WARNING: The following article contains spoilers for Captain America #11 by Ta-Nehisi Coates, Adam Kubert, Matt Milla and Joe Caramagna, in stores now.
Steve Rogers' journey in the wake of Secret Empire has been quite bumpy. Even though many understood he wasn't the HydraCap who helped take over the Marvel Universe, he still found it hard to win unanimous support back as his face is still that of a ruthless dictator.
With the Power Elite subsequently replacing Hydra as a world power, and the death of Thaddeus Ross pushing Steve (the prime suspect) to turn himself in, the star-spangled Avenger decided it was best resign himself to Myrmidon prison. Cap resigned himself to paying for HydraCap's sins, whether or not he deserves such a cruel fate. Captain America #11, however, sees Sharon Carter and the Daughters of Liberty attempting to break Steve out to fight the rising influence of the Power Elite, only to realize their enemies have another trump card up their sleeve via a twist on a certain legion we saw in the Secret Empire takeover.
With the Myrmidon run by the vindictive Wolfgang von Strucker, Sharon incites a prison break. Using the Daughters of Liberty, which includes Misty Knight, Sue Storm and a soldier called Dryad, they breach the facility to help Steve escape. However, Strucker doesn't go down without a fight, activating the Americops.
The concept of Americop itself was appropriated from Bartholomew Gallows, the Houston cop who donned the mask and overall moniker in the Marvel '90s. He was reprimanded by Cap back then for being an overly violent vigilante, and eventually died after injuries inflicted by Norman Osborn's Thunderbolts. His story concluded as a poetic tragedy as he saw his vision of protecting innocents by any means necessary perverted and turn turned into a means of discrimination.
The Americops were co-opted by HydraCap to help run America and keep its citizens in check. Keane Industries funded the initiative and placed them in at-risk areas. As seen in Nick Spencer's Captain America: Sam Wilson run, they engaged in many instances of police brutality. Spencer easily ingrained that statement on real-world police brutality perpetrated against minorities and people of color into the fascist doctrines of Hydra.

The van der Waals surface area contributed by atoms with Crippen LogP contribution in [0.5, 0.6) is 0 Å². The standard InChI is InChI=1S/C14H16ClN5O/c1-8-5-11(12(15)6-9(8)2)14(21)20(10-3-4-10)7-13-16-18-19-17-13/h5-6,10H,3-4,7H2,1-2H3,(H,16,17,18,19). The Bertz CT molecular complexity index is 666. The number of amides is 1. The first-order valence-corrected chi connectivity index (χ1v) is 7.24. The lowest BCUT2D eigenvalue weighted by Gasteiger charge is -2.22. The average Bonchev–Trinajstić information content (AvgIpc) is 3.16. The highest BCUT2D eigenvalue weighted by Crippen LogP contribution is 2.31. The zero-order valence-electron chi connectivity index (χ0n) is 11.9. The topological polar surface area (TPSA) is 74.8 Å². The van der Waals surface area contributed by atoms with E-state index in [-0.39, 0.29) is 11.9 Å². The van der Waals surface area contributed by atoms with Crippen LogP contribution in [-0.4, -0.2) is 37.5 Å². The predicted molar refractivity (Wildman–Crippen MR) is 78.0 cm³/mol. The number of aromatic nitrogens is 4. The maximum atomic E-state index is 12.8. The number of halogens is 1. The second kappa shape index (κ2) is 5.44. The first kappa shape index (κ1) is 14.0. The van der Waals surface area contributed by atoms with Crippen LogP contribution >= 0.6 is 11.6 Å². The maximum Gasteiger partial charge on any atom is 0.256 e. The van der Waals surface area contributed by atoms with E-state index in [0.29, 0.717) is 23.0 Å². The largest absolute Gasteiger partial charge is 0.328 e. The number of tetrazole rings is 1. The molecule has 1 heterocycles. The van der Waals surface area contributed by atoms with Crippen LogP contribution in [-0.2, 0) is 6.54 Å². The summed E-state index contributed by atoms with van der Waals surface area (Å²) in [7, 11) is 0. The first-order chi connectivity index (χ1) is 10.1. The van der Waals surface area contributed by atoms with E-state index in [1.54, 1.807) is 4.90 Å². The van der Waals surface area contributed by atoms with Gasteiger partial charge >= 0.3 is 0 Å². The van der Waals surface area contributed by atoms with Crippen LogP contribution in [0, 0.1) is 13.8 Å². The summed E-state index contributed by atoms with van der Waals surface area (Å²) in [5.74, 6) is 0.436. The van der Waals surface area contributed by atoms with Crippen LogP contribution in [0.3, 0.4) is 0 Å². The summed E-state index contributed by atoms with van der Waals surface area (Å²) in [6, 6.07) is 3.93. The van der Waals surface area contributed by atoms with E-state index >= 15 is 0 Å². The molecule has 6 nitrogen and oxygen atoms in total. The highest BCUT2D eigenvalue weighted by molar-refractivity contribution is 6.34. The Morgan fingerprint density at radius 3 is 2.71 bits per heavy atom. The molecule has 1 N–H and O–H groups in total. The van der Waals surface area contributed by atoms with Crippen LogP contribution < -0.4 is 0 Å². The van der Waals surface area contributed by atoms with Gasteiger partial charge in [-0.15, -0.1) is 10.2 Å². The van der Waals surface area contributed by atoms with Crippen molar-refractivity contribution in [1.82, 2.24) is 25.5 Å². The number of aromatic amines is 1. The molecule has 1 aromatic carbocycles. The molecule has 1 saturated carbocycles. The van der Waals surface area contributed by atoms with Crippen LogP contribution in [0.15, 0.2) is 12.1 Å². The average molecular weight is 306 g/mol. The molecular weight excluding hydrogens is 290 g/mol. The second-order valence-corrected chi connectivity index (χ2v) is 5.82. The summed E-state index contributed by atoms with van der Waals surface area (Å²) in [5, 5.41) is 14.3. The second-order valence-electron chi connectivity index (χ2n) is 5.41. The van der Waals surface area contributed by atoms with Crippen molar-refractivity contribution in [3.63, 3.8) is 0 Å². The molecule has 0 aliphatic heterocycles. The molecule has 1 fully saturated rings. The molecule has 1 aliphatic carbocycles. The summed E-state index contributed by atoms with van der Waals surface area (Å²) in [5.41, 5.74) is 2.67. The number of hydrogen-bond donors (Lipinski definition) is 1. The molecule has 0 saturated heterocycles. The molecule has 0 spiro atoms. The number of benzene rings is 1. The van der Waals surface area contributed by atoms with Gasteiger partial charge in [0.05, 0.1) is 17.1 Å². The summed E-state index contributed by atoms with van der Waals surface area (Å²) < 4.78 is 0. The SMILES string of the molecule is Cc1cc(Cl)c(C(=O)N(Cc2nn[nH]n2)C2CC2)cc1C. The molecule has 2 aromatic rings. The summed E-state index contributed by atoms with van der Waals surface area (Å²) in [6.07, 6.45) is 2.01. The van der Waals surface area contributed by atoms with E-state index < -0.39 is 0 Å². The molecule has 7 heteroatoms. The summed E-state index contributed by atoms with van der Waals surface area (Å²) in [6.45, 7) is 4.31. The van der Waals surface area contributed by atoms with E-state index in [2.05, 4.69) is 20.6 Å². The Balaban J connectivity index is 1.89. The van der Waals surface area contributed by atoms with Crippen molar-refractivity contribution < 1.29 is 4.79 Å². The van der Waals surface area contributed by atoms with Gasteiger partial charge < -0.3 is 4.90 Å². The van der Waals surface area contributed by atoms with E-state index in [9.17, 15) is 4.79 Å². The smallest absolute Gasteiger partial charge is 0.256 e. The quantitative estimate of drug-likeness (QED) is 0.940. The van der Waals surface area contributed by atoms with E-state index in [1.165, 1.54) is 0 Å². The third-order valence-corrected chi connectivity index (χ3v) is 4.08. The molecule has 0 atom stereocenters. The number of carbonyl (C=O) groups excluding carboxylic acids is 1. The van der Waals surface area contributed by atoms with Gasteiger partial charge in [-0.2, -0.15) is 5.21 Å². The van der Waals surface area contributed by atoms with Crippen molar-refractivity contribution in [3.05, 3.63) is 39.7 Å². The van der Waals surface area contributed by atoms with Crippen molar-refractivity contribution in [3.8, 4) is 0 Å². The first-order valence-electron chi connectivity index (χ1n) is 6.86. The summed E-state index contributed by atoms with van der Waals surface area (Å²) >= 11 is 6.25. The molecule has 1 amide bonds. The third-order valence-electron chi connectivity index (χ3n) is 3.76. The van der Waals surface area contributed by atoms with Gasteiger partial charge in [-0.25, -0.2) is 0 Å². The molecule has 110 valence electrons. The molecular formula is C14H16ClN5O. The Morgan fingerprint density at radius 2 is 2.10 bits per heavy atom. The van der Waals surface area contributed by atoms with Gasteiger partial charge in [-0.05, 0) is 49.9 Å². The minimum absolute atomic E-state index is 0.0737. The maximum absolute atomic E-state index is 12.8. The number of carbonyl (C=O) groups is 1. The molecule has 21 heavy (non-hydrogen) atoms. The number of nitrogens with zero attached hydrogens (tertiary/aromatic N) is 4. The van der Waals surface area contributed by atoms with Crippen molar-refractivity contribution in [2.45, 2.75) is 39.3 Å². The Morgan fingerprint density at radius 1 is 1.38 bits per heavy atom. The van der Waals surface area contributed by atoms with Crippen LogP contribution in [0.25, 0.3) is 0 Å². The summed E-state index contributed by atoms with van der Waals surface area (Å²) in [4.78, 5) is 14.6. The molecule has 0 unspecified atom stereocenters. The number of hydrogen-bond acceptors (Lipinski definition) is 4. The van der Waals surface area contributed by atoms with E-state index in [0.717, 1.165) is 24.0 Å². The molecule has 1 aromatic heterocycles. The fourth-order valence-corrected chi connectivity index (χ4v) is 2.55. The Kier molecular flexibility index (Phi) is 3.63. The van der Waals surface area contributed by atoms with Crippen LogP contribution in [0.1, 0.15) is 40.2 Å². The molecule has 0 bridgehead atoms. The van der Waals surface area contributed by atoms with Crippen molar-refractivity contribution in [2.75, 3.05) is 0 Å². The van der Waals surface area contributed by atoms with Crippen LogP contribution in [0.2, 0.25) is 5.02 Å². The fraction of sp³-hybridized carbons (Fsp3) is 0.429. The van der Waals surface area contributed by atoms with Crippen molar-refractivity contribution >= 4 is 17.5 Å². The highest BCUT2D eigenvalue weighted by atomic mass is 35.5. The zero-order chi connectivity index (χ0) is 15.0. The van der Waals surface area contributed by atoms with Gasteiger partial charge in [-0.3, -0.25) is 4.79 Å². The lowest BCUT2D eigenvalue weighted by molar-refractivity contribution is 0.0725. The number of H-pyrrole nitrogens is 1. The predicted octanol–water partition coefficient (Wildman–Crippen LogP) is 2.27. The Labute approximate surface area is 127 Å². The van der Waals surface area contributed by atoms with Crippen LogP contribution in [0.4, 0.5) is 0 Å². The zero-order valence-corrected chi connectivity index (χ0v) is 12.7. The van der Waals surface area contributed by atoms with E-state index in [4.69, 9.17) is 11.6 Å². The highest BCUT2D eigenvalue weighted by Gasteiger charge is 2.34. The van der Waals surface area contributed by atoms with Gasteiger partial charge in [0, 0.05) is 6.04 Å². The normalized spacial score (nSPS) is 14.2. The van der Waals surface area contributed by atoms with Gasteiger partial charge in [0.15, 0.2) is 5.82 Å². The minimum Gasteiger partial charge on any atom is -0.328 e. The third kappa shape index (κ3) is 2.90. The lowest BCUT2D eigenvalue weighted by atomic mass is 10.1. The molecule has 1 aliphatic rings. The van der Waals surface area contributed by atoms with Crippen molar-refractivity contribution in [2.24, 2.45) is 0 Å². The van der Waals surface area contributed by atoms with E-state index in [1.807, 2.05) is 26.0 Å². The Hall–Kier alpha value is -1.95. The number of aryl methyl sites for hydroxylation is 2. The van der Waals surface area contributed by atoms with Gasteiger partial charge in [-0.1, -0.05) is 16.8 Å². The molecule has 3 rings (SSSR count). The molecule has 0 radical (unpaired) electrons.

This time, they're not just soldiers with special costumes on. Instead, they're robots controlled by a hive mind -- an artificial intelligence Strucker commanded to execute his oppressive vision. What's interesting is these bots are way more aggressive and deadly than in Secret Empire and take down villains like the Wrecker with ease. Strucker reconfigures them so they're sporting metal arms, clearly designed after the Winter Soldier. It's him rubbing salt in Cap's wounds and reminding the world how they inflicted fear during Secret Empire. It also confirms Strucker is aiding the Power Elite, just like he did Hydra.
It feels like Strucker cranks them up a few notches here as a symbol of hate he can reproduce en masse. There's no human essence at all, which means they can be programmed for genocide instantly rather than having to be conditioned over time. They're also less vulnerable as Steve finds out, with their metal arms almost as dangerous as the one Hydra gave Bucky Barnes.
Luckily, the Daughters are able to incapacitate the first wave of these robots, rescuing Steve and kidnapping Strucker in the process. But with more ghosts from the past popping up, Steve knows it won't be easy taking the shield back and becoming a beacon of hope again. As folks like Strucker won't let his demons die, Cap can't help but be apprehensive of what other secrets the Power Elite has to throw his way.
Captain America #12 goes on sale July 17.